A New Layered Structure With 2D Material That Exhibits A Unique Transfer Of Energy And Charge

A technical paper titled “Excitation-Dependent High-Lying Excitonic Exchange via Interlayer Energy Transfer from Lower-to-Higher Bandgap 2D Material” was published by researchers at University of Warsaw, Brookhaven National Laboratory, and National Institute for Materials Science (Japan). Abstract: "High light absorption (∼15%) and strong photoluminescence (PL) emission in monolayer (1L... » read more

Large Area Synthesis of 2D Material Hexagonal Boron Nitride, Improving Device Characteristics of Graphene

A new technical paper titled "Large-area synthesis and transfer of multilayer hexagonal boron nitride for enhanced graphene device arrays" was published by researchers at Kyushu University, National Institute of Advanced Industrial Science and Technology (AIST), and Osaka University. Abstract "Multilayer hexagonal boron nitride (hBN) can be used to preserve the intrinsic physical properti... » read more

2D Semiconductor Materials Creep Toward Manufacturing

As transistors scale down, they need thinner channels to achieve adequate channel control. In silicon, though, surface roughness scattering degrades mobility, limiting the ultimate channel thickness to about 3nm. Two-dimensional transition metal dichalcogenides (TMDs), such as MoS2 and WSe2, are attractive in part because they avoid this limitation. With no out-of-plane dangling bonds and at... » read more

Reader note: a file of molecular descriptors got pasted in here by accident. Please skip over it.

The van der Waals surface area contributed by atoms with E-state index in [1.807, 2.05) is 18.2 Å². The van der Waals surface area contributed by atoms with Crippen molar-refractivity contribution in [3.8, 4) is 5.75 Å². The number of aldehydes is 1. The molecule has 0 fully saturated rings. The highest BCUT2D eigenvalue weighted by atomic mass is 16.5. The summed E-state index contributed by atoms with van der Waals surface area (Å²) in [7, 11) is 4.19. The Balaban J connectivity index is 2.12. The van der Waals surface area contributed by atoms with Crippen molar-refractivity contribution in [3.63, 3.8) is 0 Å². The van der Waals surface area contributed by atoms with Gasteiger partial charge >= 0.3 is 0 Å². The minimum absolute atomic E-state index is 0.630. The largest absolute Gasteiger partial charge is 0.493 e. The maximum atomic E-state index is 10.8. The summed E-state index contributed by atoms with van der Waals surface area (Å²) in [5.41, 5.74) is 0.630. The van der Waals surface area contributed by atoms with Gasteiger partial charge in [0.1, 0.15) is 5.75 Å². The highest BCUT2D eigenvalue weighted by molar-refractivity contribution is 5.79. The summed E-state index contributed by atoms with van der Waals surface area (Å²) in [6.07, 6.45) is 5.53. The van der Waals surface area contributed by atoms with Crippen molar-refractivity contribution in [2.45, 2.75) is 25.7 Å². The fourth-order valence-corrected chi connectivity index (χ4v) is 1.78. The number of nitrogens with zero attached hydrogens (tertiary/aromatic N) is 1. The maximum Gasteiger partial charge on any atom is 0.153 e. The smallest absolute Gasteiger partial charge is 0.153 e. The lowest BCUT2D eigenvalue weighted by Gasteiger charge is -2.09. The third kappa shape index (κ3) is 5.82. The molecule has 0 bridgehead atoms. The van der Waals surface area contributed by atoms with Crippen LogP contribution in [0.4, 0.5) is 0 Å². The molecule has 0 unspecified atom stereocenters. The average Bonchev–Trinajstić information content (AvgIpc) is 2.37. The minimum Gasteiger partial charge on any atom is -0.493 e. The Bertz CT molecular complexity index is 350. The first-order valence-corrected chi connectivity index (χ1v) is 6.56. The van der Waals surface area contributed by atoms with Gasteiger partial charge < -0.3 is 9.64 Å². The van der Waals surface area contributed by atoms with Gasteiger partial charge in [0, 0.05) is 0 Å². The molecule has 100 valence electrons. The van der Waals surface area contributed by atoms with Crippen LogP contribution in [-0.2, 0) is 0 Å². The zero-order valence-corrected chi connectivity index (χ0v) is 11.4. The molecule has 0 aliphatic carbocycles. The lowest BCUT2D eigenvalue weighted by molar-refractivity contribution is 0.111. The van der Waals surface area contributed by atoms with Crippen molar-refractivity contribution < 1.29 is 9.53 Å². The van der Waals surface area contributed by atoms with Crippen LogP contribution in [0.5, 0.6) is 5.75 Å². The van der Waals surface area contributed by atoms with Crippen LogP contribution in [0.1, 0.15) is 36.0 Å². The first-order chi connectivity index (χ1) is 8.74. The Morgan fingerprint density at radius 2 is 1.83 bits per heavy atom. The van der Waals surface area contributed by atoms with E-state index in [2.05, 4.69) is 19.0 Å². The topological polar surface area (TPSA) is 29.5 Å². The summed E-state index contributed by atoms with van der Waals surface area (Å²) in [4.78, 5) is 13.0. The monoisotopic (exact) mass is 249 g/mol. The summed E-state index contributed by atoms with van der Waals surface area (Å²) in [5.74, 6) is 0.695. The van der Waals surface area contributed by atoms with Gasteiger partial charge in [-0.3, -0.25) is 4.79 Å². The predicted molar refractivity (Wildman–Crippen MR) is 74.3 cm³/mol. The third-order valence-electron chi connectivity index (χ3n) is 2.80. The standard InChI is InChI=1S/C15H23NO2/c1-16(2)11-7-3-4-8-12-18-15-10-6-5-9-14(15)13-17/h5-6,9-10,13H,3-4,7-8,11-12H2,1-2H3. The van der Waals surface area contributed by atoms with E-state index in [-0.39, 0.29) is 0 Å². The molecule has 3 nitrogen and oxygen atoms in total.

Hybrid Boolean Networks as Physically Unclonable Functions

Abstract: "We introduce a Physically Unclonable Function (PUF) based on an ultra-fast chaotic network known as a Hybrid Boolean Network (HBN) implemented on a field programmable gate array. The network, consisting of N coupled asynchronous logic gates displaying dynamics on the sub-nanosecond time scale, acts as a `digital fingerprint' by amplifying small manufacturing variations during a peri... » read more

Power/Performance Bits: Feb. 25

Thinner, flexible touchscreens Researchers from RMIT University, University of New South Wales, and Monash University developed a thin, flexible electronic material for touchscreens. The material is 100 times thinner than current touchscreen materials. The new screens are still based on indium-tin oxide (ITO), a common touchscreen material. However, a liquid metal printing approach was used... » read more